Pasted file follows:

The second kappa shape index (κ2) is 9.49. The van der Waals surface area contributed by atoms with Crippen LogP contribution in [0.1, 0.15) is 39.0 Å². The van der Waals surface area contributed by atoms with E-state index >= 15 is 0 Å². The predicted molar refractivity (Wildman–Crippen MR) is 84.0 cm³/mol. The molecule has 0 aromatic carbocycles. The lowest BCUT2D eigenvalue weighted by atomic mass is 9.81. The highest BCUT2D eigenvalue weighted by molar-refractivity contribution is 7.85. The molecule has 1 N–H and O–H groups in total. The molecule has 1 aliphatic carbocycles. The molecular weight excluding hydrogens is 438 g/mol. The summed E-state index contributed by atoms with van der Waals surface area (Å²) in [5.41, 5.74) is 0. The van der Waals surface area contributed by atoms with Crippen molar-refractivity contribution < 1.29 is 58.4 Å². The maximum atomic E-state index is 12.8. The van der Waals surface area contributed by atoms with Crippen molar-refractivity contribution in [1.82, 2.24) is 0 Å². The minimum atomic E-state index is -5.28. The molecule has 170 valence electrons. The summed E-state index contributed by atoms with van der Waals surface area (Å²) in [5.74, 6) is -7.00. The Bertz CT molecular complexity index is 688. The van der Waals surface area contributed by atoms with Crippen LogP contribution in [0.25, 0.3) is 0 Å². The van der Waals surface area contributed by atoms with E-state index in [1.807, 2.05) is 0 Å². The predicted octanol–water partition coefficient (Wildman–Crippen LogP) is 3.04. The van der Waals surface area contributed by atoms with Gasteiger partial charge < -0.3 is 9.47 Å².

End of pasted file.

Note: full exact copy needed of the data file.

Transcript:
The second kappa shape index (κ2) is 9.49. The van der Waals surface area contributed by atoms with Crippen LogP contribution in [0.1, 0.15) is 39.0 Å². The van der Waals surface area contributed by atoms with E-state index >= 15 is 0 Å². The predicted molar refractivity (Wildman–Crippen MR) is 84.0 cm³/mol. The molecule has 0 aromatic carbocycles. The lowest BCUT2D eigenvalue weighted by atomic mass is 9.81. The highest BCUT2D eigenvalue weighted by molar-refractivity contribution is 7.85. The molecule has 1 N–H and O–H groups in total. The molecule has 1 aliphatic carbocycles. The molecular weight excluding hydrogens is 438 g/mol. The summed E-state index contributed by atoms with van der Waals surface area (Å²) in [5.41, 5.74) is 0. The van der Waals surface area contributed by atoms with Crippen molar-refractivity contribution < 1.29 is 58.4 Å². The maximum atomic E-state index is 12.8. The van der Waals surface area contributed by atoms with Crippen molar-refractivity contribution in [1.82, 2.24) is 0 Å². The minimum atomic E-state index is -5.28. The molecule has 170 valence electrons. The summed E-state index contributed by atoms with van der Waals surface area (Å²) in [5.74, 6) is -7.00. The Bertz CT molecular complexity index is 688. The van der Waals surface area contributed by atoms with Crippen LogP contribution in [0.25, 0.3) is 0 Å². The van der Waals surface area contributed by atoms with E-state index in [1.807, 2.05) is 0 Å². The predicted octanol–water partition coefficient (Wildman–Crippen LogP) is 3.04. The van der Waals surface area contributed by atoms with Gasteiger partial charge < -0.3 is 9.47 Å².